The Portland Trail Blazers faced the Oklahoma City Thunder tonight short approximately half a roster, courtesy of season-long injuries and an afternoon trade that sent Kent Bazemore and Anthony Tolliver to the Sacramento Kings. Damian Lillard did everything he could to keep Portland in the game. Gary Trent Jr. scored a career high. It wasn’t near enough as Oklahoma City downed the Blazers handily, 119-106.
The two teams started out in a contest of wills. The Blazers wanted to work the halfcourt, setting up iso posts or jump shots deliberately. The Thunder were OK in the halfcourt as well—it’s their specialty—but they were willing to hit quick and run against the undermanned Blazers. Layups became OKC’s currency in the first period, and they were plenty rich. If the Thunder could hit a three, they would have led by 30. As it was, 10 free throw attempts stood them in good stead and they exited the period up 32-24.
Portland’s “second” unit—by definition it could include no more than three actual bench players tonight—picked up energy and tempo. Trent Jr. hit from outside while Carmelo Anthony went iso in multiple possessions. As OKC kept attacking the rim, the Blazers abandoned the mid-range entirely to guard it. Any Oklahoma City player going inside found extra defenders. Anyone outside 12 feet found an open shot. Portland’s scheme started falling apart when Nerlens Noel, who looked like a giant against the smaller Blazers, leveraged height into clean looks.
Portland cut the lead to 3, then Damian Lillard went nuclear, keeping the Blazers in contact with 24 first-half points. The Thunder continued to pound it inside, answering every time. While Portland hit jumpers to survive, OKC hit them as the frosting on their cake. The score read 64-57, home team, at intermission.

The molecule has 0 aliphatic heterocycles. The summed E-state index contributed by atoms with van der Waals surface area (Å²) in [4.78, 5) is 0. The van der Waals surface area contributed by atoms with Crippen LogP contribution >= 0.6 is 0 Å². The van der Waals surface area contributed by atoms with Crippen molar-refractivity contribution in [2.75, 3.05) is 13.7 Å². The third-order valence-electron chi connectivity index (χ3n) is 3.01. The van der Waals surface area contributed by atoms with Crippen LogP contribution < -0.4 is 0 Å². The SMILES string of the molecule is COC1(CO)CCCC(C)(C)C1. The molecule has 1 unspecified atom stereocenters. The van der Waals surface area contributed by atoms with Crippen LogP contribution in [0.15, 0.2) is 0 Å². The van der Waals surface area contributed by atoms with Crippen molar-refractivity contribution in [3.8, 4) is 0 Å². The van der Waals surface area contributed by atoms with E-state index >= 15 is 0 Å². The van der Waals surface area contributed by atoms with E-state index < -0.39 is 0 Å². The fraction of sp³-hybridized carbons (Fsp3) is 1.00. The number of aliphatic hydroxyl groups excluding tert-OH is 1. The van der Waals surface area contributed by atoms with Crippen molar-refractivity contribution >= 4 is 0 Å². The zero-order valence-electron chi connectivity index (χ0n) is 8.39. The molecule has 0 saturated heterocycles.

The third period got ragged quickly, with both teams forcing contested drives and committing turnovers. Foul shots kept the scoring going when the ugly play couldn’t. The sides appeared to tire as the period progressed. Offense drifted outside, which didn’t help the scoring issue. Trent bucked the trend. His sweet strokes from distance were literally perfect; he didn’t miss a single shot all night until the 2:54 mark of the third. The Thunder missed plenty, but Portland couldn’t rebound any of them. The busted-up period proved basically a wash; the score read 87-77, OKC, after three.
Fatigue was an issue in the fourth period for both teams, each playing on the second night of a back-to-back. Oklahoma City had a dozen-odd players to run into the game. Portland had eight. OKC’s legs were tired, Portland’s rubber. The Thunder lead ballooned to 17 in the first three minutes of the period and never got appreciably lower. The game was over long before it was over, the kind of night where nobody else getting hurt was the measure of success as the clock dwindled to zero.
Nothing in this game mattered long-term or was indicative. The troubles the Blazers have had all season, they still had. Fielding only eight players created new ones. The Thunder didn’t have to beat Portland, they just had to outlast them. They did that and more.
Oklahoma City normally plays at a sedate pace while the Blazers like to go quicker. The inversion of tempo—likely a planned tactic from OKC’s end—was evident in the first and last quarters. Portland could only run so long and could only score so quickly in the halfcourt.
Gary Trent Jr. had a near-perfect night from the field. Every shot was in form. It was nice to see him shine with a career high 30 points on 12-18 shooting, 5-9 from distance in 36 minutes.
Anfernee Simons has more hops than a microbrew IPA, but you already knew that. He should be a fun story in a season that appears to be spiraling.
Damian Lillard scored 34 points in 36 minutes. Bless his heart.
The Trail Blazers will limp home for a Monday meeting with the Golden State Warriors at 7:00 PM, Pacific.
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